May 28, 2013
Treetops are not so high
Nor I so low
That I don't instinctively know
How it would be to fly
Through gaps that the wind makes, when
The leaves arouse
And there is a lifting of boughs
That settle and lift again.
Whatever my kind may be,
It is not absurd
To confuse myself with a bird
For the space of a reverie:
My species never flew,
But I somehow know
It is something that long ago
I almost adapted to.
It's the birthday of author Ian Fleming (books by this author), born in London in 1908. His family enjoyed wealth and social standing; his father, Valentine, was a Member of Parliament, and when he died in World War I, Winston Churchill wrote his obituary. All doors were open to young Ian, and he worked as a foreign journalist, a banker, a stockbroker, a high-ranking officer and assistant to the director of British naval intelligence, and foreign manager of London's Sunday Times before he took up the career, and the character, that would make him famous. Casino Royale (1953) was the first of his many "James Bond" novels, which featured the playboy spy — code name "007" — and a host of fast cars, nifty gadgets, and hot women.
Fleming also wrote a children's book, Chitty Chitty Bang Bang (1964). In it, his character Commander Pott gave some advice that Bond might have heartily endorsed: "Never say 'no' to adventures. Always say 'yes,' otherwise you'll lead a very dull life."
It's the birthday of poet May Swenson (books by this author), born in Logan, Utah (1913). Her parents were Swedish immigrants who came to the United States as converts to Mormonism. She was the first of ten children, and she became the black sheep of the family when she started questioning the Mormon faith at the age of thirteen.
She began keeping a diary and composing poems, later saying that writing was the one place she felt free to express herself: "I'm two eyes looking out of a suit of armor. I write because I can't talk."
She moved to New York City in her 20s and had a string of low-paying jobs. At one low point, she shoplifted a dress so she'd look respectable when she went to seek help in the welfare office. Humiliated, she wrote her father: "If I ever find a way, acceptable to myself, to solve the bread-and-butter question, I will be a writer." And although she did not later wish her writing to be categorized by her sexuality, it's likely that she saw New York as her only chance to live her life as a lesbian.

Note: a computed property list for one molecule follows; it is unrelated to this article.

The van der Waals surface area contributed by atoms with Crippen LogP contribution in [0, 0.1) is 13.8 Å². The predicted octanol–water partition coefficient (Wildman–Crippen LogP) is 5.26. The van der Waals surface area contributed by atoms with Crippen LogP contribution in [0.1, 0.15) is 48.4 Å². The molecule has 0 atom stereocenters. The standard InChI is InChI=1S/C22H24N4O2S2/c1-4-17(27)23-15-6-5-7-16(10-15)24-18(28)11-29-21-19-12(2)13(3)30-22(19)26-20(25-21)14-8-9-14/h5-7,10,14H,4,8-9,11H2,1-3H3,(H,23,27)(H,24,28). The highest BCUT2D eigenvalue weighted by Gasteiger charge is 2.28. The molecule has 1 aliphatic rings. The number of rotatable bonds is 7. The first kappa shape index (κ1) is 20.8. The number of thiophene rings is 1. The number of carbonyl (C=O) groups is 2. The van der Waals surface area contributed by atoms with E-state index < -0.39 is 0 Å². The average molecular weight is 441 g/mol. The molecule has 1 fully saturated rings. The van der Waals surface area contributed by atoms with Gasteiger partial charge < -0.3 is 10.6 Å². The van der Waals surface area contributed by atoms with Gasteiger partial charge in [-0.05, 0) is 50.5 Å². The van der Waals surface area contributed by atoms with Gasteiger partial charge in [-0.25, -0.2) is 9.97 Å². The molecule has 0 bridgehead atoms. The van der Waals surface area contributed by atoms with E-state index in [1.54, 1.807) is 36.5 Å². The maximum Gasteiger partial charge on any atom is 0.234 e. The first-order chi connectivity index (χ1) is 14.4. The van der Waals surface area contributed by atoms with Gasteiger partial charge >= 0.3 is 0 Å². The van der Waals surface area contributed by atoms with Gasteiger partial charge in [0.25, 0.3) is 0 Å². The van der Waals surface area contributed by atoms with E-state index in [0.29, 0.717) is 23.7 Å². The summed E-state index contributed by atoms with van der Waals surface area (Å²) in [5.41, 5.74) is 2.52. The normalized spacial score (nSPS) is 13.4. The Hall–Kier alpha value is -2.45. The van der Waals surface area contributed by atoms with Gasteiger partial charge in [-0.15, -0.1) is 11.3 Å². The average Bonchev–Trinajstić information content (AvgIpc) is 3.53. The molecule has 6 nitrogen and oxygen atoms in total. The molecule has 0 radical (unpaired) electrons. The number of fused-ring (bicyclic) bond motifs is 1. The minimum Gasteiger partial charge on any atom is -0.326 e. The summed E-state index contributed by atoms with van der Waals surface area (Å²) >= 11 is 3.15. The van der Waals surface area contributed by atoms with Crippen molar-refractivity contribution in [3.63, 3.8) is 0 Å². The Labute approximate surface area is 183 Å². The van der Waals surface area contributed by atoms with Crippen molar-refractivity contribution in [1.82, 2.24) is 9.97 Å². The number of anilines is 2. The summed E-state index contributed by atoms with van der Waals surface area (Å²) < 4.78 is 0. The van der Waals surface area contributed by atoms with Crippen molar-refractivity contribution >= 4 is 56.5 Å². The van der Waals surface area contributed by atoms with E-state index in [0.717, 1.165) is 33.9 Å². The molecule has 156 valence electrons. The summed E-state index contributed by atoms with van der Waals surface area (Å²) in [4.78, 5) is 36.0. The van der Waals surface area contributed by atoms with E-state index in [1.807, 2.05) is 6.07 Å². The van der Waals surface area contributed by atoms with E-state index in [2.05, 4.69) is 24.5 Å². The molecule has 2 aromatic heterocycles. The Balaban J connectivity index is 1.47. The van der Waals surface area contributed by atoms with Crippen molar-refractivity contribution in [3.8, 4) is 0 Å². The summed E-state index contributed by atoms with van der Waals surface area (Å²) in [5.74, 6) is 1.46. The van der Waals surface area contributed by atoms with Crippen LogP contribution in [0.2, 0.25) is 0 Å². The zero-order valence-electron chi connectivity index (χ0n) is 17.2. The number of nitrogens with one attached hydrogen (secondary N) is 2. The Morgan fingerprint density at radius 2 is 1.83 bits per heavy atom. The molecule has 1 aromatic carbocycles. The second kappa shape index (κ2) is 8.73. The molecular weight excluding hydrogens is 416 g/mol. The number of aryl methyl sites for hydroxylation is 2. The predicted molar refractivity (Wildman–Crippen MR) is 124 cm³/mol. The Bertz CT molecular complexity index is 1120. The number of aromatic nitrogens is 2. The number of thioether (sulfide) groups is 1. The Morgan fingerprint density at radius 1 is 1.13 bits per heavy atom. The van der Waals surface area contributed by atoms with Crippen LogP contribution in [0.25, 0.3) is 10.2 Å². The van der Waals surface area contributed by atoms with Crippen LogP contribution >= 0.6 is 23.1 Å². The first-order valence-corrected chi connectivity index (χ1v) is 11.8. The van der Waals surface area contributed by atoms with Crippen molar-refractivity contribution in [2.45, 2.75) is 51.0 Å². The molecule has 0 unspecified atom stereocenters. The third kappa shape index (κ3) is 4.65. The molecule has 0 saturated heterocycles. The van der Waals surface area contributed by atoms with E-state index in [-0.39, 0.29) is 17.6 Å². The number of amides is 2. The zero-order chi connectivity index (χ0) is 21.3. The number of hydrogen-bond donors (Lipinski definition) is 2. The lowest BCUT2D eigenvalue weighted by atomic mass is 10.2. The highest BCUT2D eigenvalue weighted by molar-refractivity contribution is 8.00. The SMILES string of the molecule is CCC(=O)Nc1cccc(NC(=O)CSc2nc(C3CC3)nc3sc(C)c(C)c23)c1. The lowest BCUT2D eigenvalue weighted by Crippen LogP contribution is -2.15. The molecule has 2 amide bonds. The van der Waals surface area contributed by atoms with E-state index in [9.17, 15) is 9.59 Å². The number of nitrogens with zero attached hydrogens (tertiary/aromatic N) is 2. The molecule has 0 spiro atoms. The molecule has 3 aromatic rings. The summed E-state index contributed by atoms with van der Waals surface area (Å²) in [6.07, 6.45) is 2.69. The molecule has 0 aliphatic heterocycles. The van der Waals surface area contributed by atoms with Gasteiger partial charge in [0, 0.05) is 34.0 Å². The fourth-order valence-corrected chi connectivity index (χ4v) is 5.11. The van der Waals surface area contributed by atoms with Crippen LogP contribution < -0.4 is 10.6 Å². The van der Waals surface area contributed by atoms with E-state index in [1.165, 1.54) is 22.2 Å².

Swenson's reputation and success grew slowly; by the time her first book, Another Animal, was accepted for publication in 1954, she was 41 and had been in New York for nearly 20 years. With the help of her editor, Swenson won a two-month residency at Yaddo, where she met the poet Elizabeth Bishop. The two became friends, possibly lovers, and although Bishop lived in Brazil, they exchanged 260 letters over the next 29 years. She once wrote to Bishop: "Not to need illusion—to dare to see and say how things really are, is the emancipation I would like to attain."
Her collections include Dear Elizabeth: Five Poems and Three Letters to Elizabeth Bishop (2000), and The Complete Love Poems of May Swenson (2003).
It's the birthday of Southern writer Walker Percy (books by this author), born in Birmingham, Alabama (1916). Percy's early life was marked by tragedy: his grandfather and father both committed suicide with shotguns, and his mother drowned when her car ran off the road into a stream. When his uncle in Greenville, Mississippi, adopted Percy and his little brothers, things took a turn for the better; it was there that he met his lifelong best friend, the neighbor boy Shelby Foote. As teenagers they took a trip to Oxford to meet their hero, William Faulkner — Percy was so overwhelmed that he stayed in the car as Foote and Faulkner talked on the porch.
Percy went off to college in Chapel Hill, and later to New York for medical school. He contracted tuberculosis and spent the next two years at a sanitarium. It was, he later said, "the best thing that ever happened to me because it gave me a chance to quit medicine. I had a respectable excuse."
Instead, Percy decided to be a full-time writer. He finished two novels—one was based on his experience at the sanitarium—neither of which he could get published. But he kept at it, and his novel The Moviegoer (1961) came out when he was 45. A year later it won the National Book Award. Percy published five more novels and many essays.
In 1976 Percy was a professor at Loyola University in New Orleans when a woman called him, asking him to read her son's manuscript. He felt guilty turning her down—the woman's son had committed suicide in part because of his despair over not being able to find a publisher for his novel—so Percy agreed, and was so impressed that he conspired to get it published. The Confederacy of Dunces, by John Kennedy Toole, went on to win a Pulitzer.
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